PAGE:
Widen End Mill Cut?

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Widen End Mill Cut?

Postby Jim@HeirloomTable » Sat Jun 23, 2018 9:31 am

Have 1/4" end mills with 3/4" cut length, and want to cut through a 1-1/4" thick piece. Tried, but the non-cutting part of the bit is binding up on the slot when the cutter edge gets below top of wood. I've ordered a couple end mills with 1-1/2" cutting length to use, but is there any way to program the machine to offset passes just slightly so that the finished cut is slightly wider than the bit? Thx! Jim
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Re: Widen End Mill Cut?

Postby Rando » Sat Jun 23, 2018 12:36 pm

If the inside of the pocket has a slope to is, a couple degrees, and you use an appropriate 3D surfacing (not pocketing) toolpath, it should mirror that. Works in some situations. The other is to use a "reduced-shank" extended-reach end mill. In those, the flutes are only about 1.5D (1.5 times the bit diameter) long, and then behind that they reduce the diameter by 0.010" or so, with no cutting edges. This helps by reducing the ever-growing torque and deflection as the total engagement length grows with each deeper cut.

Then, if you can adjust-out the sag so you spindle is as true as it can be, you'll have good luck.

But, remember, a lot of whether you're successful with this depends on how much cutting-force induced bit/spindle/z-axis/gantry deflection are generated by the cutting parameters you choose. If you're trying to get a deep pocket, you'd better cut gently, or you'll end up with this:


That's one of those extended-reach bits, trying to clean out the radius of a piece of aluminum angle. That was caused by the extended reach shank hitting the uunprepared material above, because the cut started with more radial engagement than the shark's deflection could handle. The trick was to prep the top surface for in-tolerance but in-the-way material and take far-thinner (0.080" SO vs 0.010") but faster speed (20-25IPM vs 50-60). Much safer, and in many cases as fast overall, with less bit wear. Sadly, in this case, because ruining the bit and part weren't enough, it then picked up the part, started spinning it, and proceeded to move across the Shark bed and hit the OTHER vise and knock it out of alignment too. Nothing a good 4 hours of adjustment won't fix. :(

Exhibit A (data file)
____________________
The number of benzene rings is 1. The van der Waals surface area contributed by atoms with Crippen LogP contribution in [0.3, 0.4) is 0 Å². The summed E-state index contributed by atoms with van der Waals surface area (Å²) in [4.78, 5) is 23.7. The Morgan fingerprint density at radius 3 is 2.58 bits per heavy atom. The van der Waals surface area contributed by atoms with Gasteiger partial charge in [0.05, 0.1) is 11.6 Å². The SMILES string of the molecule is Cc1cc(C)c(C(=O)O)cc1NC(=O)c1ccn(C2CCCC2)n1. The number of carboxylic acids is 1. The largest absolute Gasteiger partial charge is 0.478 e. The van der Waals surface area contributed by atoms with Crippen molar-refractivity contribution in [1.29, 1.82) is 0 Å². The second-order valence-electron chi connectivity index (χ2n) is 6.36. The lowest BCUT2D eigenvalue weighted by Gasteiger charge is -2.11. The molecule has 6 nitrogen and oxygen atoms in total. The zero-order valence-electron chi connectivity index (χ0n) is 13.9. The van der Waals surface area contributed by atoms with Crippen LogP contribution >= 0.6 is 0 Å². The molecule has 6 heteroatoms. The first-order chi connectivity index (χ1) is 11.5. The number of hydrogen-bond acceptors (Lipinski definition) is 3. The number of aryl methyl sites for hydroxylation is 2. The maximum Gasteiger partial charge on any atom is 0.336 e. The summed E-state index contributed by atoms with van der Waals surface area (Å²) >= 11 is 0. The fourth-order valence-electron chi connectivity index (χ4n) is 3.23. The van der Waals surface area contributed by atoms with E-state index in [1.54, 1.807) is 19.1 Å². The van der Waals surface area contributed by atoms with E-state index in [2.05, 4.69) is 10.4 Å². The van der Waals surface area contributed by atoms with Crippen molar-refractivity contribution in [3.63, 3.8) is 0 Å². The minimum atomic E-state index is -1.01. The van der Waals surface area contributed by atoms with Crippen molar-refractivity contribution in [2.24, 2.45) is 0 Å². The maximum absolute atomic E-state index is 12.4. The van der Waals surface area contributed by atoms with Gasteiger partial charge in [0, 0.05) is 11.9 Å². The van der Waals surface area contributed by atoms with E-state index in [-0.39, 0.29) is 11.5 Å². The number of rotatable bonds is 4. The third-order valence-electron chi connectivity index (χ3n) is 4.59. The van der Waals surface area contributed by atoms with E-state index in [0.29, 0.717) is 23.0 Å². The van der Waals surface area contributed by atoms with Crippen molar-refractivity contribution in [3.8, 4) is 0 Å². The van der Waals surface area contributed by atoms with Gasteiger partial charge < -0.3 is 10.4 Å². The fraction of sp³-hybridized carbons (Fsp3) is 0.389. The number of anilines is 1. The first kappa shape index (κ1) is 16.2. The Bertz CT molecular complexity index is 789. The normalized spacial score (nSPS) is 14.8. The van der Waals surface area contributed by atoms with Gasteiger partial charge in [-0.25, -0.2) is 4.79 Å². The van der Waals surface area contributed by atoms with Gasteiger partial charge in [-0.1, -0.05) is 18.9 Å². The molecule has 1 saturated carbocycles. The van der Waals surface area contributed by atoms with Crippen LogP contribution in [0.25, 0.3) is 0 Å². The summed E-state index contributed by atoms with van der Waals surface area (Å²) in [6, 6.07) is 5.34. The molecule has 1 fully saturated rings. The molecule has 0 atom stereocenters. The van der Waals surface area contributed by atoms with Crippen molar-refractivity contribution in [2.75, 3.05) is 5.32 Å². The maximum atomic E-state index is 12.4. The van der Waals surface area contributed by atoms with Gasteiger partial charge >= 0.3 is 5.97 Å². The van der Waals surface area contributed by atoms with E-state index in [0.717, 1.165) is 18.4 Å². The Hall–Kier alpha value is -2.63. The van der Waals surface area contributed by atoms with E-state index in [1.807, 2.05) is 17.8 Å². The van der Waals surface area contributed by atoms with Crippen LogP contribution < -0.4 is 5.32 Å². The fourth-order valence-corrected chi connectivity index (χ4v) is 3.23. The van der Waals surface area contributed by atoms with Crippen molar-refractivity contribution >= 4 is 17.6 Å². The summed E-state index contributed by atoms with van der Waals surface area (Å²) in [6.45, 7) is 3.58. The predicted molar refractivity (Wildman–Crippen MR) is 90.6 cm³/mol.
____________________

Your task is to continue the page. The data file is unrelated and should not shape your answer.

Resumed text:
With practice and careful alignment, using a 1/4" diameter 2.25" extended-reach bit, and having them add an 0.030" radius on the tips so they don't turn it into a drill, allows me to cut concentric 9 and 12mm holes through a 2" block of aluminum...on a Shark HD2+. Unfortunately, that STARTS with a $78 bit and adds another $19 for the radius grinding. Best to buy them in sets of five for the 15% discount! :shock: But, my buds over at Swift tool get me what I need to get the job done.

Hope that helps: use a slightly sloped walls and 3D toolpaths when feasible, adjust your machine to as close as possible (the process is called "tramming") for that bit to be exactly vertical, keep your cutting parameters gentle, and if feasible, go with reduced-shank extended-reach bits. But, avoid the full-fluted bits. They are not your friend for deep pockets. Or deep slots for that matter. Well, except maybe for deep finishing passes, but that's a whole 'nother topic.


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